ich bin ein berliner

*I have pictures to go with this, but WP is being lame and not letting me upload! I’ll put them up later :)*

Berlin was fantastic!!! To be honest, I think I had so much fun because I wasn’t expecting much. When I was planning my time in Germany, I didn’t put too much of a priority on visiting Berlin because I’d heard it was such a big, international metropolis… what would make it any different from New York or anywhere like that? Luckily, I started hearing great things about Berlin from friends who went earlier in the semester, and I decided to take advantage of the long weekend and head to Germany’s capital.

I had such a great time, y’all. I left Thursday morning and finally got to my hostel after 8 long hours of travel early that evening. It was my first hostel stay, and I was a little nervous, but it really was very nice (and supa supa cheap!). My goal for the weekend was to spend each day exploring until it got dark, and then head back… I wanted to soak up as much of the city as possible, but big, dark cities can be scary places for young women traveling by themselves. Luckily, Berlin is far enough north that the sun doesn’t set till 10, so I was in for a few really long days!

My first evening in Berlin, I (kind of) followed the walking tour of East Berlin laid out by my trusty Rick Steves travel book. (*In case you somehow didn’t know, Berlin was divided in two for about 40 years after World War II, with East Berlin following a Communist Soviet model and West Berlin as a capitalist, US-influenced society.*)

I treated myself to some bratwurst and my first sauerkraut (verdict on the kraut: not bad, but I’d rather use my calories on tastier things) before exploring the Berliner Dom (Protestant Cathedral), Museum Island, the TV Tower, the sights along Unter der Linden, which was the grandest and most stately street until Hitler took over and still has a lot of really important buildings, and finally the Brandenburger Tor and Reichstag. Then, I made my way back along the Spree River to my U-Bahn stop and eventually my hostel.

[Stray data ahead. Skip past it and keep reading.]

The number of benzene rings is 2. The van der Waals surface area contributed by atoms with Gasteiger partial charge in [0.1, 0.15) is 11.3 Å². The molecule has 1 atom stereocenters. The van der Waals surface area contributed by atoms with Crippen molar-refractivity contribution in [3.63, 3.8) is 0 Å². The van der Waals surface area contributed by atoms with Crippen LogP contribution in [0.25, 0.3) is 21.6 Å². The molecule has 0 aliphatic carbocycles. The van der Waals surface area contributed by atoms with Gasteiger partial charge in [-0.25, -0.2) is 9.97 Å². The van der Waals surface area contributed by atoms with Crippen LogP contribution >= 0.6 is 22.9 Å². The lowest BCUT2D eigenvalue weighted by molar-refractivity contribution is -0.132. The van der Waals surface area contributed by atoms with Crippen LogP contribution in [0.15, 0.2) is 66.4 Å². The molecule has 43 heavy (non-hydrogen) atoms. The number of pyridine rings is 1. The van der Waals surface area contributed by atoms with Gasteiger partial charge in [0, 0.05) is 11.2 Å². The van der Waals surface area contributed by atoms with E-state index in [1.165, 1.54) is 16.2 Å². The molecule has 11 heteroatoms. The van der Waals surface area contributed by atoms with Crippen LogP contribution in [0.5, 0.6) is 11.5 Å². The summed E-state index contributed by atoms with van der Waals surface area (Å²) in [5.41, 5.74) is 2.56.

Finally seeing these things I’ve learned so much about in all my years of studying German and German culture was really incredible. That’s what really swayed me about coming to Berlin… how could I spend half a year in Germany and not see the Berlin Wall remains or the capital of Germany’s government? That would be absurd! I found the buildings in Berlin to be a lot more impressive than those in Munich. Even though, as in Munich, virtually everything you see today in Berlin was destroyed in the war, it sure has bounced back… especially East Berlin! Almost every noteworthy thing in the city is in the East, and it’s so full of life that you’d never think that this was the half of the city ruled by an oppressive regime 20 years ago. (I guess it has been awhile, huh? I’m old.)

On Friday I got up nice and early (thanks to the 4:30 sunrise), ready to hit up my most-anticipated sight of my trip: Checkpoint Charlie. I don’t really know why I was so excited for this, but it ended up being pretty cool nevertheless. Checkpoint Charlie was the third (as in Alpha, Bravo, Charlie) checkpoint through which you could request entrance to East Berlin from West or vice versa. It was the site of lots of violence, given that so many East Germans wanted desperately to escape and were shot or otherwise harmed by the border guards in the process, but also a lot of heroism and ingenuity… reading the stories of the people who came up with amazing ways to smuggle their loved ones across the border was really awesome. One man somehow fit his fiancee inside two conjoined suitcases!

I also saw the Topography of Terror, which had a really cool setup: there’s a huge remaining chunk of the Wall running along the site of a lot of destroyed Nazi-era government buildings, so along the wall there’s a huge exhibit detailing the story of Germany from its unification in the late 19th century, through the economic downturn and Hitler’s rise, to the postwar annexation of Germany by the US, USSR, France, and Britain. It was awesome… but it also resulted in me getting a pretty sick sunburn on my back… whoops!